Though now the nations sit beneath

Representative Text

1. Though now the nations sit beneath
The darkness of o’erspreading death,
God will arise with light divine,
On Zion’s holy towers to shine.

2. That light shall shine on distant lands,
And wandering tribes, in joyful bands,
Shall come, Thy glory, Lord, to see,
And in Thy courts to worship Thee.

3. O light of Zion, now arise!
Let the glad morning bless our eyes;
Ye nations, catch the kindling ray,
And hail the splendors of the day.

Source: The Cyber Hymnal #6836

Author: Leonard Bacon

Leonard Bacon, D.D., was born in Detroit (where his father was a missionary to the Indians), February 19, 1802, and educated at Yale college and at Andover. In 1825 he was ordained Pastor of the Centre Church, New Haven, and retained that charge until 1866, when he was appointed Professor of Theology in Yale Divinity School. This professorship he resigned in 1871; but till his death in 1881, he was Lecturer on Church Polity. He died December 23, 1881. Dr. Bacon rendered important service to hymnology both as writer and compiler. While a student at Andover, he edited an important and now rare tract entitled Hymns and Sacred Songs for the Monthly Concert [of Prayer for Missions], Andover, September 1823. This contained the three hymns fo… Go to person page >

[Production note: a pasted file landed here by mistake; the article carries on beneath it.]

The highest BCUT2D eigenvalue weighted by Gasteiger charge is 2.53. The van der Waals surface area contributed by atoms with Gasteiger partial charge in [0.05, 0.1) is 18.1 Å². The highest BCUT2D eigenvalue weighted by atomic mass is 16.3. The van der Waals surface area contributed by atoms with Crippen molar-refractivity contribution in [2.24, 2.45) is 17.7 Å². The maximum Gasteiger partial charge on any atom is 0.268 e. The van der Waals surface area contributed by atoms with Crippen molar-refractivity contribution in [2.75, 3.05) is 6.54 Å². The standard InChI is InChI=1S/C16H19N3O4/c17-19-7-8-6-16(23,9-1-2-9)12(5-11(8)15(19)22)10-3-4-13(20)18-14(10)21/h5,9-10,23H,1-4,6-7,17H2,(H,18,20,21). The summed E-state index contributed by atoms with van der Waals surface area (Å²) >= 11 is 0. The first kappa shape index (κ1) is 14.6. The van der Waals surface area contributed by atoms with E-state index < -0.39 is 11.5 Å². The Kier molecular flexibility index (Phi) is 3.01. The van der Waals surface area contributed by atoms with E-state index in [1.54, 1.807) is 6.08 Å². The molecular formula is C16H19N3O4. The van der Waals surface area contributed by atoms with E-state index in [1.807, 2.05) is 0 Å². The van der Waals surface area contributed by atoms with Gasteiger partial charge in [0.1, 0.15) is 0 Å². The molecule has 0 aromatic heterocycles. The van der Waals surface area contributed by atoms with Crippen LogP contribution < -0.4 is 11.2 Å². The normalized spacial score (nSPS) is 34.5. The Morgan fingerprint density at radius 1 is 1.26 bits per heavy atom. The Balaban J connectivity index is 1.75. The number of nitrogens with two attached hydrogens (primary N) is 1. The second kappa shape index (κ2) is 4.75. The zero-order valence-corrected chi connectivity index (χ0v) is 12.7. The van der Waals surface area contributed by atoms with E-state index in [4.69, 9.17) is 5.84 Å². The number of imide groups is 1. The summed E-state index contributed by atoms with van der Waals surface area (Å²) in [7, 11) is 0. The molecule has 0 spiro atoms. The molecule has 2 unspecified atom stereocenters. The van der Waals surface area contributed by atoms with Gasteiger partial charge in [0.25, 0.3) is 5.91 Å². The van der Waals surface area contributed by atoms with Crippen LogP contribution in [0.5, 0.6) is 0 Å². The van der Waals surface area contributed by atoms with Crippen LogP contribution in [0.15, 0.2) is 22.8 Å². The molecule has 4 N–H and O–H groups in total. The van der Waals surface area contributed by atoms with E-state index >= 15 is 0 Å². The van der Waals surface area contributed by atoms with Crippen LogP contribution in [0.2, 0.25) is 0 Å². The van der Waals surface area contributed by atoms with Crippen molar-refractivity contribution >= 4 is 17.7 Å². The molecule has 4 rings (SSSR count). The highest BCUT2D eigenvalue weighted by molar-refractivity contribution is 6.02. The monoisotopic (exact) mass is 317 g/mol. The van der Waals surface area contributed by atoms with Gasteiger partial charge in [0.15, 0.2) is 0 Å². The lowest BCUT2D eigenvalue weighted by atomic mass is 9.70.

• Though now the nations sit beneath. Missions. This is based on a hymn by Sarah Slinn, "Arise in all Thy splendour, Lord" (q.v.), which Dr. Bacon had partly rewritten for his Andover Tract. In the Appendix to Dwight he substituted new verses for what remained of her's in the Tract, and then justly claimed the whole as his own.

    --Excerpt from John Julian, Dictionary of Hymnology (1907)

  • Tune

    MENDON (17151)

    MORNING HYMN (Barthélemon)

    During the early 1780s François H. Barthélemon (b. Bordeaux, France, 1741; d. Southwark, Surrey, England, 1808) wrote MORNING HYMN at the request of Jacob Duche, chaplain at the Female Orphan Asylum in London, England. Duche had requested that Barthélemon compose a tune for the well-known morning…

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    Lowell Mason (PHH 96) composed HAMBURG (named after the German city) in 1824. The tune was published in the 1825 edition of Mason's Handel and Haydn Society Collection of Church Music. Mason indicated that the tune was based on a chant in the first Gregorian tone. HAMBURG is a very simple tune with…

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    The Cyber Hymnal #6836
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    The Cyber Hymnal #6836

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